Site Ed. Note: The front page reports that in Paris, Russia
replied to the joint note of the Western powers anent Berlin but no
immediate indication was released as to the content of the response.
The note was still being translated. The Western powers were
surprised by the speed of the reply, their note having been issued
only on Wednesday.
Andrei Vishinsky, Soviet Deputy Foreign Commissar, made a
speech to the U.N. General Assembly in which he proposed that the
five major powers, including Russia, reduce their armed forces by a
third within a year. He sought establishment by the U.N. of an
international body to supervise the reduction of arms and
prohibition of further development of atomic weapons. He contended
that the expansionists were all west of the Iron Curtain, blaming
the U.S. for failures in the U.N. He also criticized several U.N.
agencies, notably the Atomic Energy Commission, and assailed the
Marshall Plan as undermining of the political and economic
independence of the recipient nations. He blamed America for the
failure to achieve control of atomic energy, that the U.S. wanted to
retain atomic control in the cold war against Russia. He said that
the Americans worshiped the atomic bomb. He also accused the U.S. of
supporting monarchist and Fascist regimes and establishing new
military bases in those countries for expansionist purposes.
U.S. chief delegate Warren Austin regarded the speech as "the
same old stuff", edited in light of Secretary of State
Marshall's speech to the General Assembly. Sir Alexander Cadogan of
Britain and Paul-Henri Spaak of Belgium both echoed the sentiment.
Herbert Evatt, president of the General Assembly session,
believed that the speech, while not conciliatory, was not so
uncompromising as to preclude further negotiations. He said that if
the four powers could not reach agreement on Berlin, the issue
should come before the U.N.
Also in Paris, the French National Assembly voted to hold
elections in March rather than in October as scheduled, providing a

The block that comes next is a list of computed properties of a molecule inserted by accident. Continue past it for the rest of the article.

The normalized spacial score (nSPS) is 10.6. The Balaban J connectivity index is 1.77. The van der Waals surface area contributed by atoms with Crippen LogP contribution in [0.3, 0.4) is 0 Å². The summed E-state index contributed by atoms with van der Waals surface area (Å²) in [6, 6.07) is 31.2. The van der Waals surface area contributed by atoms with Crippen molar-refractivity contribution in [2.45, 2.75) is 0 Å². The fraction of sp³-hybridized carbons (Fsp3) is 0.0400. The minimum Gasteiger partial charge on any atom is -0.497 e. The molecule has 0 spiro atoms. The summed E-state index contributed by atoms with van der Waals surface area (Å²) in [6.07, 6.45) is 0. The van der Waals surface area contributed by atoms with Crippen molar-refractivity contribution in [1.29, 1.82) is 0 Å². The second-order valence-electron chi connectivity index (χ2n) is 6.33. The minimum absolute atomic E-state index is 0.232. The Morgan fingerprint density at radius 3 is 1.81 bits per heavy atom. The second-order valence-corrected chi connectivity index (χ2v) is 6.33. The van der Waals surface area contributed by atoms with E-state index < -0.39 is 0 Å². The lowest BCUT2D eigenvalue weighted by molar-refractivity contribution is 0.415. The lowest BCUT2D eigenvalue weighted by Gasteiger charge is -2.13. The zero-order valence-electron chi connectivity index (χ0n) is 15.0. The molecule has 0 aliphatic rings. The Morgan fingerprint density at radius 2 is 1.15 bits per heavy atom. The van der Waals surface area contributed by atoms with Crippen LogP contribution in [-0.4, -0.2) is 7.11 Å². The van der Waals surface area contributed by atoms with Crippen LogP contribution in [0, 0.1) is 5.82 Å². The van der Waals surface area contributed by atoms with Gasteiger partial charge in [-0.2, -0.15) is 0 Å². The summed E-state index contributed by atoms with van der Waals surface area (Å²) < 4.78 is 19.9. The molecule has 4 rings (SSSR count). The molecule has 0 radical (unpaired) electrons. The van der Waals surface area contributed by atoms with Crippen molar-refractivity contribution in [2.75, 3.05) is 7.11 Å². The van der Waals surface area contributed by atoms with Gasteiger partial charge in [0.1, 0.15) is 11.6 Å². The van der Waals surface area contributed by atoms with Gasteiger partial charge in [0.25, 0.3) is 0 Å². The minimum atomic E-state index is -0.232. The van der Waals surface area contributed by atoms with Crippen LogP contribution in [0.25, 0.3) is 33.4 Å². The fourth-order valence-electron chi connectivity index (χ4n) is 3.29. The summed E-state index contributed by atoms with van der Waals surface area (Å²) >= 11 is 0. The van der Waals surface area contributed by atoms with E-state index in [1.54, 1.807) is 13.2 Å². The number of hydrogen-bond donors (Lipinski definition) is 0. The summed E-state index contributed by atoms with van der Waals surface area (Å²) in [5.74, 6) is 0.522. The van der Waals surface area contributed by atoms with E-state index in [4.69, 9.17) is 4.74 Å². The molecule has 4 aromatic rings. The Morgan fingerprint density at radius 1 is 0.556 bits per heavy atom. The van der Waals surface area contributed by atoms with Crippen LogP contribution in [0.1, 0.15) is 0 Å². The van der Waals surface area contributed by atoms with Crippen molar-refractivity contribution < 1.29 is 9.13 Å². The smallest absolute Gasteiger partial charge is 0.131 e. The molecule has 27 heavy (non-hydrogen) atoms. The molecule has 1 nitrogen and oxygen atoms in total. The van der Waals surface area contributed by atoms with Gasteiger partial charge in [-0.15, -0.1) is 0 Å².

reprieve to the newly installed Government of Henri Queuille. The
Communists and the Gaullists wanted the elections to be held as
scheduled and wanted a full national election. A threat of a strike
in the coal mines and power plants loomed for the following week.
In Buenos Aires, a demonstration following police reports
that a plot had been uncovered to kill Argentinian dictator Juan
Peron and his dictatrix wife Eva, turned into an anti-U.S. parade,
the strongest in more than two years. Sr. Peron blamed the plot on a
former U.S. Embassy cultural attache, transferred to Uruguay. By
nightfall following the police announcement, 17 Argentinians had
been placed under arrest. Both Sr. Peron and Eva delivered fiery
addresses to the marchers, blaming also foreign correspondents, some
newspapers, and political opponents within the country for the plot.
Sr. Peron also charged that "foreign gold" had financed
the plot, interpreted by some of the Peronistas as meaning Wall
Street. Demonstrators then sought to break into La Prensa,
the most outspoken Buenos Aires newspaper against Peron, but were
repulsed by police. They then moved their protest to the American
Senator Raymond Baldwin of Connecticut asked the Senate Armed
Services Committee to investigate why Ilse Koch, the notorious Nazi
who allegedly had made lampshades of prisoners' skin during her time
as a guard at Buchenwald concentration camp, had her sentence
commuted by military occupation authorities in Germany from life to
four years. She had also reportedly given birth to a child while in
custody. General Lucius Clay had ordered the reduction because of
lack of evidence that the woman had selected inmates for
extermination to obtain their tattooed skins for her lampshades. The
General later said that evidence presented at her trial had proved
that the lampshades were actually made from goatskins.
President Truman said the previous day in Oceanside,
California, that the GOP stand against him was "double talk",
saying one thing, doing another. One man yelled, "Give 'em
hell", and the President responded, "Don't think I'm
In Yuma, Ariz., also the day before, he had said that a vote
for the Republicans was a vote for "vested interests".
Governor Dewey, speaking at the Hollywood Bowl in Los
Angeles, said: "Some people jeer at this [Communist] problem,
calling it a 'red herring'. Some people get panicky about it. I
don't belong to either group." The President had been calling
the HUAC hearings and those before the Senate Investigating